Drugs approved by the US Food and Drug Administration (FDA) for the treatment of obesity are shown in Table 1. The drugs that are available for use fall into several categories (42), including an intestinal lipase inhibitor (43), monoamine agonists that affect either the noradrenergic system with approval for short-term use (8), or the serotonin-system (lorcaserin) (44), which is approved for long-term use. All of these drugs have been approved as monotherapy. One combination of medications (topiramate + phentermine) has also been recently approved (45), and another (bupropion and naltrexone) is under consideration by the FDA (46). The mean weight loss shown in Table 2 represents that achieved with medication(s) given as an adjunct to lifestyle therapy. Monotherapy rarely achieves more than 6-8% weight loss from baseline, whereas combination therapy produces greater weight losses.

Table 1. Medications approved for obesity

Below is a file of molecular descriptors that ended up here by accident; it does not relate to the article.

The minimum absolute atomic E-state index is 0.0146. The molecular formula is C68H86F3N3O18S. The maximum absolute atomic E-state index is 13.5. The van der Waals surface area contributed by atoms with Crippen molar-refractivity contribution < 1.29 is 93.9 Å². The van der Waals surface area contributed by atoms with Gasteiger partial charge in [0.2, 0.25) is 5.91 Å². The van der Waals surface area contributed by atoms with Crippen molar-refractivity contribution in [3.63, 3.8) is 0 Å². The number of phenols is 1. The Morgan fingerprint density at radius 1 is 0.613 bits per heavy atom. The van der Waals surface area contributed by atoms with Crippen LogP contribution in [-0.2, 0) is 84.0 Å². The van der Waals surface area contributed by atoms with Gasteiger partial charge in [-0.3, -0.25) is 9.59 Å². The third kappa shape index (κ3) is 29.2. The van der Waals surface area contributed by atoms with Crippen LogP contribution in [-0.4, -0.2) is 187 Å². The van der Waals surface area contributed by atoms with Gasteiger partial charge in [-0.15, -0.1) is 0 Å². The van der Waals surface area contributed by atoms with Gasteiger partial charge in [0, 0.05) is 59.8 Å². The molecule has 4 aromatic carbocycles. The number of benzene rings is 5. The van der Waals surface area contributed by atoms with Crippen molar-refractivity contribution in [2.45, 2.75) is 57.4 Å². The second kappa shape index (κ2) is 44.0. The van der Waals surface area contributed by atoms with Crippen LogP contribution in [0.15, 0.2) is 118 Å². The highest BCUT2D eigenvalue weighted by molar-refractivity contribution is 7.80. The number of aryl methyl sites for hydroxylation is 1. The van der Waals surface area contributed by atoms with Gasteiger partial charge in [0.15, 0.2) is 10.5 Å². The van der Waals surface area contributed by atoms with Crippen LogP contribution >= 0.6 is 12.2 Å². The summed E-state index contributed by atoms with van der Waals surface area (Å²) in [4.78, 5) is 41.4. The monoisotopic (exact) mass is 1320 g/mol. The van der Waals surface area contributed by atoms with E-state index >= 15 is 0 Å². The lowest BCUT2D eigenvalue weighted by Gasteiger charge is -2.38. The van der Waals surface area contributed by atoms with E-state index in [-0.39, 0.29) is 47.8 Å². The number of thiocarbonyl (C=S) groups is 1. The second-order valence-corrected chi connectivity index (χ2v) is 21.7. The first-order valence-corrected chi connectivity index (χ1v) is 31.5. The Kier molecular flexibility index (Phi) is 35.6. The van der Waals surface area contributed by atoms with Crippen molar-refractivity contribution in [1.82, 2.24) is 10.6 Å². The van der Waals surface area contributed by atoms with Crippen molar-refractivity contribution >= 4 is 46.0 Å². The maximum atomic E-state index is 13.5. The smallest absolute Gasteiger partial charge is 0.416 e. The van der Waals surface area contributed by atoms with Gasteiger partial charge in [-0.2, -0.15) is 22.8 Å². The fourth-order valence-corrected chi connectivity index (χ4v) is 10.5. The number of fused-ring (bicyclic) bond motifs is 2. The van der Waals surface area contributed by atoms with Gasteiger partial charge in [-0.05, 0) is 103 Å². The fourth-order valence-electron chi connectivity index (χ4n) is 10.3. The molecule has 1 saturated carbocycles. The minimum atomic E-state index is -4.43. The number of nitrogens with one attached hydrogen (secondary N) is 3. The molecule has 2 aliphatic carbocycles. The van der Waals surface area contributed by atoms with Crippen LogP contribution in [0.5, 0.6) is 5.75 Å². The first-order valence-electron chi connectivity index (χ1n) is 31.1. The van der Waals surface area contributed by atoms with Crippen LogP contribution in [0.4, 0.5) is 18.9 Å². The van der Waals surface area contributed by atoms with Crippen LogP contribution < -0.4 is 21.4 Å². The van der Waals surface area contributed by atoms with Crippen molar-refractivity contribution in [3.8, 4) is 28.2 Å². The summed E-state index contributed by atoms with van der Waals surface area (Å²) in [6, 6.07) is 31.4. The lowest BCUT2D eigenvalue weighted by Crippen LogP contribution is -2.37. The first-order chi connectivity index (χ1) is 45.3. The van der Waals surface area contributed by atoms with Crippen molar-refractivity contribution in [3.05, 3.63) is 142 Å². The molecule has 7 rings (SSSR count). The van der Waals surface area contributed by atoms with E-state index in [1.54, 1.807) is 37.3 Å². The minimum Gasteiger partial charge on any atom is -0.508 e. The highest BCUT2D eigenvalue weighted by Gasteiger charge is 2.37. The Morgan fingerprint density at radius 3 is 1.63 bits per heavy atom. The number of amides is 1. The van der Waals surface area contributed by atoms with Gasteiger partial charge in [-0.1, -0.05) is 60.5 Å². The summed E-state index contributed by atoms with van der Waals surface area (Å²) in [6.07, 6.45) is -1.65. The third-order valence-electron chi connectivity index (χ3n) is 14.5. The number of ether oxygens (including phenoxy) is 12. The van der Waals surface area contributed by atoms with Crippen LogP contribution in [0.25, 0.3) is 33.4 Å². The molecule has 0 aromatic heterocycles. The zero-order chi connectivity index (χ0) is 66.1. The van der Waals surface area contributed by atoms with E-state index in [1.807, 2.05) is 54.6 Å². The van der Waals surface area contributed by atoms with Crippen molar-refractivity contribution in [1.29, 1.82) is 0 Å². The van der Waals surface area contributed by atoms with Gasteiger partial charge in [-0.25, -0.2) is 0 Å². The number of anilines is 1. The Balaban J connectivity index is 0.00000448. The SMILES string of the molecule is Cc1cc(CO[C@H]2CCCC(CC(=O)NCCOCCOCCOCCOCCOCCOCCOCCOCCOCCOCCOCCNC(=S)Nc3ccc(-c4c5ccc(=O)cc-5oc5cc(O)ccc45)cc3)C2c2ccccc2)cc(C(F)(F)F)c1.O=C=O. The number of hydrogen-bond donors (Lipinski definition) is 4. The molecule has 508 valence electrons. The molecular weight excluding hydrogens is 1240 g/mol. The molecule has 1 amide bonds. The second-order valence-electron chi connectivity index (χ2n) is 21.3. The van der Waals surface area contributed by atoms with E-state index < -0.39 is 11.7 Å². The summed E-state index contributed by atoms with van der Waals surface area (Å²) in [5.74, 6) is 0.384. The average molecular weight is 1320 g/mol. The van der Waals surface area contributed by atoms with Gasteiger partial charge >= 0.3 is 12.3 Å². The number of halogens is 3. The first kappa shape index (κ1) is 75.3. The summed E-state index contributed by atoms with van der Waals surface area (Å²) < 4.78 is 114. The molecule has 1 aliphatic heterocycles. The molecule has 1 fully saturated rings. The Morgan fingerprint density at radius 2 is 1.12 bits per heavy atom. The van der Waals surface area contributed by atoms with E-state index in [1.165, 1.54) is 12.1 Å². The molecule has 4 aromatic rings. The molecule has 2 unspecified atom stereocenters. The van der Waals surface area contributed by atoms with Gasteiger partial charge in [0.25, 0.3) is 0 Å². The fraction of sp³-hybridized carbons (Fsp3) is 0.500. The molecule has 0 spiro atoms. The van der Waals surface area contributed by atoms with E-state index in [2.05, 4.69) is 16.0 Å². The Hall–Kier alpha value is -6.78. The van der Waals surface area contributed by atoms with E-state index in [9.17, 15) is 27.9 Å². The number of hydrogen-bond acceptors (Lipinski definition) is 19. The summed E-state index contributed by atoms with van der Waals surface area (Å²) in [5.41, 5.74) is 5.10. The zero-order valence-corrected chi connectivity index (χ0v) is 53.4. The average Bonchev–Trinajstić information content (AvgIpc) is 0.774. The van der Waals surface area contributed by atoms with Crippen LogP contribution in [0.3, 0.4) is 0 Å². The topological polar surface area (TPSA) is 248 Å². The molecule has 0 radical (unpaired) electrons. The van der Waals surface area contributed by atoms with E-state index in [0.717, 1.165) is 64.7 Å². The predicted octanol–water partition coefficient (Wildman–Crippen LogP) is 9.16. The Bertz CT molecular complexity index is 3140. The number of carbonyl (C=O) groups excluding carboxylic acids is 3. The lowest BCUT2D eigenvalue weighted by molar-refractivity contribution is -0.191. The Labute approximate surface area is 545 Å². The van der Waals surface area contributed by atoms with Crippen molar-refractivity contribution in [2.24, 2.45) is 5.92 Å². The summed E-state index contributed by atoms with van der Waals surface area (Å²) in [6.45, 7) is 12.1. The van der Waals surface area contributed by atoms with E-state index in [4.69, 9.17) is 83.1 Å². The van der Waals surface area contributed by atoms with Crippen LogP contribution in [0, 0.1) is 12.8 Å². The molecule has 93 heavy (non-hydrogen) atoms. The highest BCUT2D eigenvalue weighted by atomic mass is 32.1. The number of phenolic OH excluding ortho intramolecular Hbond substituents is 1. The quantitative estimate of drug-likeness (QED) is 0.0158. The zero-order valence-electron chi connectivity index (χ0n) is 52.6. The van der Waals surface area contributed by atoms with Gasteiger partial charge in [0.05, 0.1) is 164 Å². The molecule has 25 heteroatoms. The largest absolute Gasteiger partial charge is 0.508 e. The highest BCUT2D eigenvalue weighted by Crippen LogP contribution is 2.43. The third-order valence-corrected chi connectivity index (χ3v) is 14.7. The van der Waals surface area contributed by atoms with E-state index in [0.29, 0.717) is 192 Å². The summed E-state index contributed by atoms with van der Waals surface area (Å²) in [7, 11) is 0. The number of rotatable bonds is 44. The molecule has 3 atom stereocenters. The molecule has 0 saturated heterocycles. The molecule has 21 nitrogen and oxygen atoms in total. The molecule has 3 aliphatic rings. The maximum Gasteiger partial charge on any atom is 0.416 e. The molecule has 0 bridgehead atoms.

Generic name and year of approvalTrade name(s)DosageDEA schedule
  1. *Drug Enforcement Agency evaluation pending.

Pancreatic lipase inhibitor approved by FDA for long-term use
Orlistat,1999Xenical120 mg three times daily before mealsNot scheduled
Orlistat, 2007Alli (Over-the-Counter)60 mg three times daily before mealsNot scheduled
Serotinin-2C receptor agonist approved by FDA for long-term use
Loraserin, 2012Belviq10 mg twice dailynot scheduled
Combination of phentermine-topiramate approved by FDA for long-term use
Phentermine-topiramate, 2012Qsymia3.75 mg/23 mgIV, because of phentermine component
7.5 mg/46 mg
11.25 mg/69 mg
15 mg/92 mg
Noradrenergic drugs approved for short-term use
Diethylpropion, 1959Tenuate25 mg three times a dayIV
Tenuate dospan75 mg every morning
Phentermine, 1959Adipex and many others15 to 30 mg/dIV
Benzphetamine, 1960Didrex25-50 mg three times/dIII